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Historical Place-Names in Star Wars

George Lucas is a history buff, and one of the more interesting observations one can make when studying his work is examining how that fact gets reflected in his films. Certain scenarios remind one of real-life events and persons--for instance, Palpatine's political rise, cobbled together out of elements taken from dictators like Adolph Hitler and corrupt politicians like Richard Nixon--and he was sure to give his own story a history, a back story and real sense of place. Studying his writing, however, one notices his unique language in names, be it planets, characters or creatures; sometimes mere gibberish designed for phonetic effect, but many times an indication of a student of history. Not all of these names correspond to the function of their real life counterparts, for it seems often he merely chooses them for their phonetic quality, but nonetheless Lucas' writing is embedded with references to history, to the names of places and people. This is not confined to the finished films: his personal notes, lists of names and planets and rough drafts are a treasure trove themselves. Here are a few I noticed.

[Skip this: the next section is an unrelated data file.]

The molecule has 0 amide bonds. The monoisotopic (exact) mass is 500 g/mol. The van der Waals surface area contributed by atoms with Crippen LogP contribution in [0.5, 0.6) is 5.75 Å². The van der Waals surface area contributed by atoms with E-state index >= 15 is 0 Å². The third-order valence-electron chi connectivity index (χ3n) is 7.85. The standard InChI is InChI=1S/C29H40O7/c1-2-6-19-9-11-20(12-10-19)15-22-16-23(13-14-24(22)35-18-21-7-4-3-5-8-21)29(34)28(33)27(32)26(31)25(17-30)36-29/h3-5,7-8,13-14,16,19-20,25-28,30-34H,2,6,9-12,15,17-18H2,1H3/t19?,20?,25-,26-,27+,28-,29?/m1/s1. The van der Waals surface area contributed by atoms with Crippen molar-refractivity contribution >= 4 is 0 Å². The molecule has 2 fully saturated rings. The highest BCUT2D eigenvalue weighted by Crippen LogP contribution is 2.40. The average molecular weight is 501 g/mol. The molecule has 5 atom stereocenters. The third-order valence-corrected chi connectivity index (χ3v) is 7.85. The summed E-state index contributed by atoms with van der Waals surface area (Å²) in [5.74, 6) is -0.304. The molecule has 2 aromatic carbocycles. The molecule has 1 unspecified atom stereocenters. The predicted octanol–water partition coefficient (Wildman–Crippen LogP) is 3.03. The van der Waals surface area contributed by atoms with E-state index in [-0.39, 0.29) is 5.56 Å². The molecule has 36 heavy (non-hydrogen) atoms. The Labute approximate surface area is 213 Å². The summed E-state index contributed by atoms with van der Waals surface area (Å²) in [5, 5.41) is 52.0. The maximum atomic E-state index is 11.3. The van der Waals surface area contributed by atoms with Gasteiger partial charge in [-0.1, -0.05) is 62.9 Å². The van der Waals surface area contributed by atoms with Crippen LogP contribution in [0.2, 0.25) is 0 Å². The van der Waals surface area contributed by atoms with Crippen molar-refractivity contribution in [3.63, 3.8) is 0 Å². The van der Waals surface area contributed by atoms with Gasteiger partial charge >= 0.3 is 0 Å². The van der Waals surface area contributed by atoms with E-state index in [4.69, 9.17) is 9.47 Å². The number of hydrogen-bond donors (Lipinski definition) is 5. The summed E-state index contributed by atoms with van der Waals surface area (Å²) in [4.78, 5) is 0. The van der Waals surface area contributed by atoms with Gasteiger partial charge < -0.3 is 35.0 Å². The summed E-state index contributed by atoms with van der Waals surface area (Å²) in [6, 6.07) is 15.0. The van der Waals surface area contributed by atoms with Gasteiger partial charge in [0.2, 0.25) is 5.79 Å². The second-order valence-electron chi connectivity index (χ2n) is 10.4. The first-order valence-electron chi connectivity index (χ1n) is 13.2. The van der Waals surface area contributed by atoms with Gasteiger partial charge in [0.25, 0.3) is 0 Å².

The very first thing Lucas wrote was a list of names and planets, sometime around January of 1973, or earlier. These are abundant with a conflation of world rulers and tyrants, perhaps even American presidents. The first name is Emperor Ford Xerxes XII. Ford might not be related to president Gerald Ford, since he wasn't in office yet, and is perhaps more likely a reference to the American car company, given Lucas' fascination with automobiles. Xerxes, however, is an interesting choice: as ruler of ancient Persia, Xerxes amassed the greatest empire the world had ever seen. He is best known in western culture for his attempts to spread this empire into the Greek mainland, having already overtaken the Greek colonies on Asia Minor; the polis of Sparta, led by King Leonidas, was able to weaken Xerxes' army, as shown recently in the highly stylized 300 by Frank Miller, before an alliance of Greeks finally drove them out.